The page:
Friday, March 12, 2021

Oak Hill Farm, aka Breidablik

Oak Hill Farm, 1927
One of the aspects of history I find interesting is how many different "lives" a given property can have over the years, even if some of it is just different variations on a theme. A tract can go from virgin woodland, to family farm, to tenant farm, and back again. It can be owned locally or by wealthy "outsiders". Then, with the changes brought by the 20th Century, it can have a whole new life. Such is the case with a farm on the western bounds of Christiana Hundred, just a stones throw from Mill Creek Hundred.

On the east side of Centerville Road, just south of Lancaster Pike, sits the office complex known as Little Falls Center. Named for the creek that runs behind it, this building is a product of 1980's development. However, on the property stands a fieldstone house that is considerably older. Although hundreds of American office workers now spend their days there (well, they used to, and will again sometime soon), the history of the property goes back to before there were "Americans", to when deeds here included phrases like, "[…] and in the fourth year of the Reign of our Sovereign Lord George the Third of Great Britain France and Ireland King […]". 

That particular gem appeared in the 1764 transfer of 200 acres from Mounce Justis to Peter Paulson for the sum of 50 Pounds. The tract spread from Little Fall Creek (named as such in the deed) all the way over to Red Clay Creek. Paulson would eventually sell the section west of Centerville Road to his son John. Peter's widow Ann would sell his home farm of 89 acres John Caldwell in 1808. When Caldwell died in the 1830's, he passed the farm to his nephew, also named John Caldwell. This Caldwell held on to the property for about ten more years, until selling it in 1843.

Wednesday, February 10, 2021

Hockessin's Disappearing, Reappearing Road

Meeting House Road area today
Over the course of the centuries, it's not unusual for roads to come and go, or for them to change in some way through the years. On the back of the recent post about Benge Road, a question was raised about Meeting House Road, and about Lee Road, which looks like an extension of it north of Auburn Mill Road. When I started looking closer at the old maps of the area, I saw an interesting evolution of the roads in this area, north of Hockessin.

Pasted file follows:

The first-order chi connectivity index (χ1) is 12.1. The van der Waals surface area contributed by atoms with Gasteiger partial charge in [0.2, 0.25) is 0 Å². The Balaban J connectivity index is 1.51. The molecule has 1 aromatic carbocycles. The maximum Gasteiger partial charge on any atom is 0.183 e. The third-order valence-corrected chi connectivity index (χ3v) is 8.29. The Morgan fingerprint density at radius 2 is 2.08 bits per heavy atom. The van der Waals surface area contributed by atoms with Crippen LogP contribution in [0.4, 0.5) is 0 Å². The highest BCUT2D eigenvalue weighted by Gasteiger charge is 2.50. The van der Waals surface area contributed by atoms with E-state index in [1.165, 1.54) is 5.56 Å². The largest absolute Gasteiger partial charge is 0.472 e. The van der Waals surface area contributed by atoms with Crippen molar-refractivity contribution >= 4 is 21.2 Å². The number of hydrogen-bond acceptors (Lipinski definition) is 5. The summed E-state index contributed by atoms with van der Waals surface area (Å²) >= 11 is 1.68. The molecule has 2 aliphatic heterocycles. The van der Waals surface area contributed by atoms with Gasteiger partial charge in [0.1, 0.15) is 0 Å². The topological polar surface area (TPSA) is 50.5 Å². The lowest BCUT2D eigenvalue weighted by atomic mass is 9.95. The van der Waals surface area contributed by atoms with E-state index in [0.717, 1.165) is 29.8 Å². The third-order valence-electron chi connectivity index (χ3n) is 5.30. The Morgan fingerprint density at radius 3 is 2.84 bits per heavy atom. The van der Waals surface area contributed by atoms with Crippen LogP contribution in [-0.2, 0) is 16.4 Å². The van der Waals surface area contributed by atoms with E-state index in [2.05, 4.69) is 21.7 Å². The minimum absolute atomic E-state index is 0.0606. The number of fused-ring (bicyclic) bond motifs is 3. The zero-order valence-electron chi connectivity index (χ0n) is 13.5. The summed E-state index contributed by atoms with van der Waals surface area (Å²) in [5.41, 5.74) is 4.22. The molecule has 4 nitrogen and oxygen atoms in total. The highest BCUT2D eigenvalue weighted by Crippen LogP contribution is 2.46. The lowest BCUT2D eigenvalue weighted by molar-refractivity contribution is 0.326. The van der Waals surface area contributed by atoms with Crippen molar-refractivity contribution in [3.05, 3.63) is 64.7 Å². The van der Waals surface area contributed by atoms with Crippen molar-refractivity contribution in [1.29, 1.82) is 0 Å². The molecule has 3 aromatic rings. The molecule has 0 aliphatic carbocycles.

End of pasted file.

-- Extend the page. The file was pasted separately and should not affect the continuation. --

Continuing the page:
We'll start with the current configuration, seen to the right, and then go back and see the progression through time. As you can see, today Meeting House Road runs up from Old Wilmington Road to Auburn Mill Road, then Lee Road extends as a residential road up to about the state line. Auburn Mill Road comes west from Benge, goes past Meeting House for a short bit, curves north, then sort of peters out.

The two oldest maps we have - Heald's 1820 map and the 1849 Rea & Price - are basically identical to each other in their layouts. (There actually are a few older, Revolutionary War era maps that show roads, but they're not particularly precise and were drawn by people literally passing through the area, so not real helpful to us here.) They both show the Old Public Road (now Old Public Road and Benge Road at the north end) heading to the northeast and Old Wilmington Road continuing to the northwest. Meeting House Road is shown heading north from the Hockessin Friends Meeting House up into Pennsylvania. This makes clear the road's original purpose, which was as a pathway to the Marshall Mill on Red Clay Creek. Although much of this length is long gone, if you look again at the current map above you can see the original end of the road, now part of Marshallvale Lane.

Wednesday, February 3, 2021

The Origins of Benge Road

Location of Benge Road, north of Hockessin
Normally when we think of traces of history around us or historical sites, what comes to mind are things like houses, churches, mills, or battlefields. However, some of the most interesting and instructive artifacts are the things we use every day, but rarely give much thought to – our roads. Most people have at least a vague notion that some roads are new, while others have been in place for a long time. This is certainly true of the roads in and around Hockessin.

Anyone familiar with the roads today would recognize many of the same ones on a map from, say, 1868. Readily visible are most of the main thoroughfares like Limestone Road, Valley Road, Lancaster Pike (although along what’s now Old Lancaster Pike which was actually the Newport and Gap Turnpike), Old Wilmington Road, Meeting House Road, and Yorklyn Road, among others. Some were very old, like Limestone Road, and likely started as Native American paths used by the earliest European settlers in the area. Some were created for a specific purpose, like Yorklyn Road’s path from Old Wilmington Road to the Garrett Snuff Mills, laid out in 1863. Once in a while we’re even lucky enough to have some of the details as to the when, why, and how of a road’s coming to be. Such is the case with Benge Road.

Thursday, January 28, 2021

The Family of William and Mary Eastburn